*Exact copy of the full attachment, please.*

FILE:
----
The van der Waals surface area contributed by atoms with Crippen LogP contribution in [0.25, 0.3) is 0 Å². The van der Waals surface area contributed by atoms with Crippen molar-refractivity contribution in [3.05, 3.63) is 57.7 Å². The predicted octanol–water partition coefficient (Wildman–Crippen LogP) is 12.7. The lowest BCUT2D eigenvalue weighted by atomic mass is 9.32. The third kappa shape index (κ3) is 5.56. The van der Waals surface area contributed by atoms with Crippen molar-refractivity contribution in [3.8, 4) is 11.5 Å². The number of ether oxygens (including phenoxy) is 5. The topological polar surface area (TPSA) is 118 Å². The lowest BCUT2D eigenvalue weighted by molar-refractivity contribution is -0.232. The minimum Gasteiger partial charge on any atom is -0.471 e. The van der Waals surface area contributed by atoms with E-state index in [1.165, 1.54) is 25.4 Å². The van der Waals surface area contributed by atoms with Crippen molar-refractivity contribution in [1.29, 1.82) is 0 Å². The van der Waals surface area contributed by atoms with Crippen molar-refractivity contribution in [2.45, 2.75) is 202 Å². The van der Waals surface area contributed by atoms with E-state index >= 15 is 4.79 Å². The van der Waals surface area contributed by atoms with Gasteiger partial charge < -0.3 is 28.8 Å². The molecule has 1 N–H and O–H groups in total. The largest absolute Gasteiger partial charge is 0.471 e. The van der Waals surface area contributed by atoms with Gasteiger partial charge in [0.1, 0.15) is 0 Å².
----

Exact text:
The van der Waals surface area contributed by atoms with Crippen LogP contribution in [0.25, 0.3) is 0 Å². The van der Waals surface area contributed by atoms with Crippen molar-refractivity contribution in [3.05, 3.63) is 57.7 Å². The predicted octanol–water partition coefficient (Wildman–Crippen LogP) is 12.7. The lowest BCUT2D eigenvalue weighted by atomic mass is 9.32. The third kappa shape index (κ3) is 5.56. The van der Waals surface area contributed by atoms with Crippen molar-refractivity contribution in [3.8, 4) is 11.5 Å². The number of ether oxygens (including phenoxy) is 5. The topological polar surface area (TPSA) is 118 Å². The lowest BCUT2D eigenvalue weighted by molar-refractivity contribution is -0.232. The minimum Gasteiger partial charge on any atom is -0.471 e. The van der Waals surface area contributed by atoms with E-state index in [1.165, 1.54) is 25.4 Å². The van der Waals surface area contributed by atoms with Crippen molar-refractivity contribution in [1.29, 1.82) is 0 Å². The van der Waals surface area contributed by atoms with Crippen molar-refractivity contribution in [2.45, 2.75) is 202 Å². The van der Waals surface area contributed by atoms with E-state index >= 15 is 4.79 Å². The van der Waals surface area contributed by atoms with Gasteiger partial charge < -0.3 is 28.8 Å². The molecule has 1 N–H and O–H groups in total. The largest absolute Gasteiger partial charge is 0.471 e. The van der Waals surface area contributed by atoms with Gasteiger partial charge in [0.1, 0.15) is 0 Å².